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Inside Pitch Magazine, Fall 2014
Ground Rules: Recruiting is a Two-Way Street
"If you're good enough, they'll find you" is a myth
By Robert Spoelker
It's true that the internet has given coaches the ability to see and evaluate (to a certain extent) players near, far and everywhere in between, but that doesn't mean it's okay to sit back and wait for schools to come knocking. Here are some tips to help you seek out the right school for you:
1. Make good grades.
You will be recruited first because of your ability and awareness. Obviously, grades are certainly a very important aspect of this: high academic marks result in additional scholarship money, which can be a great aid to players, parents, and coaches alike.
2. Don't send a bunch of e-mails, send a bunch of quality e-mails.
Considering the immense amount of emails that coaches get on a daily basis, anything stating something like, "Coach, I love your school and really want to play for your program" is probably going to get deleted. So for example, after you find out that Coach John Doe at State University College has just lost all three of his left handed pitchers to graduation, drop him a line explaining that you're a left-handed pitcher with some good breaking stuff and remember to add a link to your YouTube channel.
3. Use your references.
Find a coach (or a couple of them) that will reach out to college coaches on your behalf, if they're not already. Make sure you let them know where you would like to go and get their opinions on how they see you fitting into those particular programs, if they're familiar with them. If your coach doesn't seem willing to reach out to certain higher-echelon, Division I programs, then take a hint and aim a little lower. Or if you're convinced that you're flying that low under the radar, you can always just quit seeking your coaches' help. Chances are, however, they are looking out for your best interests as a student-athlete and their best interests as an "advance scout" for college programs - remember you're probably not the first player in your high school program that will go on to play college ball. Also remember that there are a lot of high school coaches with very good reputations as liaisons to colleges, and that's because they're honest. Conversely, there are many poor reports that are heard often about "five-tool players" and "diamonds in the rough" that fall of deaf and tired ears.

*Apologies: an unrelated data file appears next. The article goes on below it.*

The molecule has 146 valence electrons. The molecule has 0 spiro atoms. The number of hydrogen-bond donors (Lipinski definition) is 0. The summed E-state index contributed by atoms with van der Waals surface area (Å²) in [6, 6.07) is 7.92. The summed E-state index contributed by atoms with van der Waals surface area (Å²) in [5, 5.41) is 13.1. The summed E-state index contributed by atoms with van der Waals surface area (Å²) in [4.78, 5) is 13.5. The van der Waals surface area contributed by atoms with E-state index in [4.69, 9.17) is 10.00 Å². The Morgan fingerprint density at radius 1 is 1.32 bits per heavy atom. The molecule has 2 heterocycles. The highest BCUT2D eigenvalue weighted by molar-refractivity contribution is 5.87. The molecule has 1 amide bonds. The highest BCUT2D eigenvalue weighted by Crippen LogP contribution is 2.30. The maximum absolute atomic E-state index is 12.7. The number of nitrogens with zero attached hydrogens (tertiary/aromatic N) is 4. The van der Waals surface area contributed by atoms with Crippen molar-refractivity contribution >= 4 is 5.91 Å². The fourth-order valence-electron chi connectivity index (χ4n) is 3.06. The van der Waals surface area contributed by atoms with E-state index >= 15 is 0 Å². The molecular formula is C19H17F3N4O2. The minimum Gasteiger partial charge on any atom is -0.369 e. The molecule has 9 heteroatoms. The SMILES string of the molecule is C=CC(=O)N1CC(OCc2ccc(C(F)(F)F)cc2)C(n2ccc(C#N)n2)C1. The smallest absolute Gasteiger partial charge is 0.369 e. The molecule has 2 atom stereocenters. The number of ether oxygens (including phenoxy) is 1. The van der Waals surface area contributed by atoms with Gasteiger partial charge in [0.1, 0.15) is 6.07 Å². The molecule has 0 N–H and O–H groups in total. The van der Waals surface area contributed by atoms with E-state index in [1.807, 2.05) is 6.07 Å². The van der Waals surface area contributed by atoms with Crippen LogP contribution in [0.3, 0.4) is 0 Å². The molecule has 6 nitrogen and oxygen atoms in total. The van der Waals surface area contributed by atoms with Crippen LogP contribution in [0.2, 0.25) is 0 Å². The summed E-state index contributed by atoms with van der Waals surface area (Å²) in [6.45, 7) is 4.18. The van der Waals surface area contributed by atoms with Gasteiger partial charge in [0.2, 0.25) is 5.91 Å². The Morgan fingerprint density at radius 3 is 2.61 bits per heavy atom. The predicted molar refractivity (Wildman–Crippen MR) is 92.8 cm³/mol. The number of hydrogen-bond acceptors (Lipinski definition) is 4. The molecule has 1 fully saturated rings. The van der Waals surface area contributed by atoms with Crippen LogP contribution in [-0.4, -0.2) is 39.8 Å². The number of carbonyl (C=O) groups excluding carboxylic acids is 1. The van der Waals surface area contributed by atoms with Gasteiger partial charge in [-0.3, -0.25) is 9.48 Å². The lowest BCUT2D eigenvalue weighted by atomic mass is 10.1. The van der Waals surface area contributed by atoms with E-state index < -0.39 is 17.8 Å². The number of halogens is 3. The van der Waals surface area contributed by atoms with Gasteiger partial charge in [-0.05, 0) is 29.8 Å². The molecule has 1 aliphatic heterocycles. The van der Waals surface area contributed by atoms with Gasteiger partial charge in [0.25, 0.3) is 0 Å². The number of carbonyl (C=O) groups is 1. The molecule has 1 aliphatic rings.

4. Gather information.
Understand the personnel needs of the school(s) that you hope to attend. For example, if you’re a first baseman and there's a school on your radar that's already got a bunch of them, it's not likely that they've earmarked scholarship money (or a spot on the roster at all) for another.
5. Make a list, and check it twice.
Have you only ever had one good, recurring dream that occurs over and over when you sleep? No, probably not. Then why would you limit yourself to just one "dream school?" It's fine to have a "favorite," but it's just unrealistic to LIMIT yourself to just one school, and it is likely to set you up for failure and disappointment.
6. Find a school that fits.
Once you’ve made a list, start visiting campuses! Take a tour and do some research on who offers what in terms of majors before you look into the baseball program. Find a place where you can see yourself as a student before you start thinking about being an athlete. After all that, go to a couple baseball camps and for goodness sakes, go check out a game! How can you have legitimate interest in playing for a team that you’ve never seen in person?
7. Go somewhere you can play
. There are around 500,000 high school baseball players across the country. In 2013, there were 298 NCAA Division I baseball teams, each with 35-man rosters. That's a roundabout way of saying that only 2% of high school baseball players end up playing Division I baseball. Some of the best players in the country are currently with Division II, III, NAIA and junior college programs because they went somewhere where they could play right away.
Inside Pitch Magazine is published six times per year by the American Baseball Coaches Association, a 501(c)(3) tax-exempt association founded in 1945. Copyright American Baseball Coaches Association. No part of this publication may be reproduced in any way without prior written permission. While every effort has been made to ensure the accuracy of the information contained herein, it is impossible to make such a guarantee. The opinions expressed herein are those of the writers.